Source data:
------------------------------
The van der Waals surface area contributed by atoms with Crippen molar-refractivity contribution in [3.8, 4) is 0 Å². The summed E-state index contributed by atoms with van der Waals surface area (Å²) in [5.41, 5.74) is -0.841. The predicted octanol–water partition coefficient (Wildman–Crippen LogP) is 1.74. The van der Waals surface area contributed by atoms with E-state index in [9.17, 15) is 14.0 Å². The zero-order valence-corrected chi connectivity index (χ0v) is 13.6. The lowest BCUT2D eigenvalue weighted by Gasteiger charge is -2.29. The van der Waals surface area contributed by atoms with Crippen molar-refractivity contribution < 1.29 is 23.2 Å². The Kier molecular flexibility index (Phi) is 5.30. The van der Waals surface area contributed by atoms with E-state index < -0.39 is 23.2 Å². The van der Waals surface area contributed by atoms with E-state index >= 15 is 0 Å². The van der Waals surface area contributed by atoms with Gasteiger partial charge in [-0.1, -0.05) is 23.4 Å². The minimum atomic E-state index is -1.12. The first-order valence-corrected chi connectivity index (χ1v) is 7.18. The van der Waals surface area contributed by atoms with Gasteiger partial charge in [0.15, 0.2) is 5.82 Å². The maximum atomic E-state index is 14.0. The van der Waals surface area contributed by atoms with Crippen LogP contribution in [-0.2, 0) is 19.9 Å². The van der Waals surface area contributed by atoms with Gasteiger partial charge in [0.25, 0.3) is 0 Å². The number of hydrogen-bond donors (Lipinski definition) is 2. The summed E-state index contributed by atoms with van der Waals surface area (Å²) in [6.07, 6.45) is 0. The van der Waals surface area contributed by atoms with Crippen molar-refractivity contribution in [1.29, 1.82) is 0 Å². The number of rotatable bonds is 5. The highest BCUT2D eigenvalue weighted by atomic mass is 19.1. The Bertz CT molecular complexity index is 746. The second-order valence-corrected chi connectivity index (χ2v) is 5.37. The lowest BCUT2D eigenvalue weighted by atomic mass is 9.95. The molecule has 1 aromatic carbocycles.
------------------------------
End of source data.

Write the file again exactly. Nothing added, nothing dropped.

The van der Waals surface area contributed by atoms with Crippen molar-refractivity contribution in [3.8, 4) is 0 Å². The summed E-state index contributed by atoms with van der Waals surface area (Å²) in [5.41, 5.74) is -0.841. The predicted octanol–water partition coefficient (Wildman–Crippen LogP) is 1.74. The van der Waals surface area contributed by atoms with E-state index in [9.17, 15) is 14.0 Å². The zero-order valence-corrected chi connectivity index (χ0v) is 13.6. The lowest BCUT2D eigenvalue weighted by Gasteiger charge is -2.29. The van der Waals surface area contributed by atoms with Crippen molar-refractivity contribution < 1.29 is 23.2 Å². The Kier molecular flexibility index (Phi) is 5.30. The van der Waals surface area contributed by atoms with E-state index < -0.39 is 23.2 Å². The van der Waals surface area contributed by atoms with E-state index >= 15 is 0 Å². The van der Waals surface area contributed by atoms with Gasteiger partial charge in [-0.1, -0.05) is 23.4 Å². The minimum atomic E-state index is -1.12. The first-order valence-corrected chi connectivity index (χ1v) is 7.18. The van der Waals surface area contributed by atoms with Gasteiger partial charge in [0.15, 0.2) is 5.82 Å². The maximum atomic E-state index is 14.0. The van der Waals surface area contributed by atoms with Crippen LogP contribution in [-0.2, 0) is 19.9 Å². The van der Waals surface area contributed by atoms with Gasteiger partial charge in [0.25, 0.3) is 0 Å². The number of hydrogen-bond donors (Lipinski definition) is 2. The summed E-state index contributed by atoms with van der Waals surface area (Å²) in [6.07, 6.45) is 0. The van der Waals surface area contributed by atoms with Crippen molar-refractivity contribution in [1.29, 1.82) is 0 Å². The number of rotatable bonds is 5. The highest BCUT2D eigenvalue weighted by atomic mass is 19.1. The Bertz CT molecular complexity index is 746. The second-order valence-corrected chi connectivity index (χ2v) is 5.37. The lowest BCUT2D eigenvalue weighted by atomic mass is 9.95. The molecule has 1 aromatic carbocycles.